Connection Between Human Body And 5 Elements Of Nature

Various ancient philosophies across the world have categorized the structure of the Universe into five fundamental elements: Earth, Water, Fire, Air, and Ether (Space). These elements, often referred to as the “Panch Mahabhoot,” hold immense significance as they provide insights into the laws governing nature.

Each of these five elements symbolizes distinct states of matter present in the natural world. The “Earth” element signifies solid matter, “Water” embodies liquids, “Air” encompasses gases, “Fire” represents the transformative force within nature, and “Ether” acts as the foundation for elevated spiritual experiences.

Interestingly, the connection between the elements in the human body and those in nature is profound. All of creation consists of varying combinations of these five elements. The human body, too, is a manifestation of these elements in different proportions: 72% water, 12% earth, 6% air, 4% fire, and the remainder being Ether. Although the ratios of the first four elements generally remain constant, the proportion of Ether can be elevated. Each element plays a distinct role in forming different anatomical structures within the body.

The “Earth” element is responsible for solid structures such as bones, muscles, skin, teeth, hair, and tissues, providing the body with strength and form. “Water” gives rise to vital fluids like saliva, urine, blood, semen, and sweat. The “Fire” element governs hunger, thirst, sleep, visual perception, and skin complexion. “Air” is intricately linked with all types of bodily movement, including expansion, contraction, vibration, and restraint. Meanwhile, “Ether,” being the subtlest of the elements, is found in the body’s hollow spaces as forms of radiation such as radio frequencies, light, and cosmic rays.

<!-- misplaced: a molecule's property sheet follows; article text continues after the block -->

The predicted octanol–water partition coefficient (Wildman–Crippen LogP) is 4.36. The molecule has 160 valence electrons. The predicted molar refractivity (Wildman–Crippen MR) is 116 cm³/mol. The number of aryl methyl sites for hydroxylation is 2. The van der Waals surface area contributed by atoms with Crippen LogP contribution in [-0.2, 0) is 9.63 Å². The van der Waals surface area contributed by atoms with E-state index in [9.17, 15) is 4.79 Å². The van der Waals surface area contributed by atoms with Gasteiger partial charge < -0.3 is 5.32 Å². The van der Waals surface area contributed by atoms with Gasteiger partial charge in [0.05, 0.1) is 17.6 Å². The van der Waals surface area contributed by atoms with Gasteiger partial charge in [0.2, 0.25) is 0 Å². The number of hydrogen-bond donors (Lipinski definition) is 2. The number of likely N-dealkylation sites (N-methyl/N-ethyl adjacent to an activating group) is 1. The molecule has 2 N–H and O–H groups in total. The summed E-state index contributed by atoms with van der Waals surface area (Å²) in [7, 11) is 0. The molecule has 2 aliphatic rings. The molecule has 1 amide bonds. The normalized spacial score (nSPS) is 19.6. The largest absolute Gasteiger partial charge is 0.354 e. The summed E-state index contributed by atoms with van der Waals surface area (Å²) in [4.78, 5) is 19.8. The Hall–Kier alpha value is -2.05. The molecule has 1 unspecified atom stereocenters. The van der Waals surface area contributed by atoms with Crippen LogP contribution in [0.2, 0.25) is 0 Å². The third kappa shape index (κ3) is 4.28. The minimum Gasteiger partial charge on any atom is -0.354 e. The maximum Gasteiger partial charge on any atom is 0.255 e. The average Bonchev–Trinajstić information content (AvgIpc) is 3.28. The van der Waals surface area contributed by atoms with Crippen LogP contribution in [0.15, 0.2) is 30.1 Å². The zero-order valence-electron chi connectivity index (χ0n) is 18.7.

The harmony of these elements is closely tied to the concept of “Prana” or vital force within the human body. Nature’s laws dictate the necessity of maintaining a balance among these elements.

Imbalances among the five elements can give rise to various diseases. The root cause of chronic illnesses often lies in the impurity or disproportionate presence of one element or a disharmony between different elements within the body.

  1. Water Element Imbalance: This is evident through symptoms like excessive mucus, cold, sinusitis, glandular swelling, tissue edema, and variations in blood viscosity.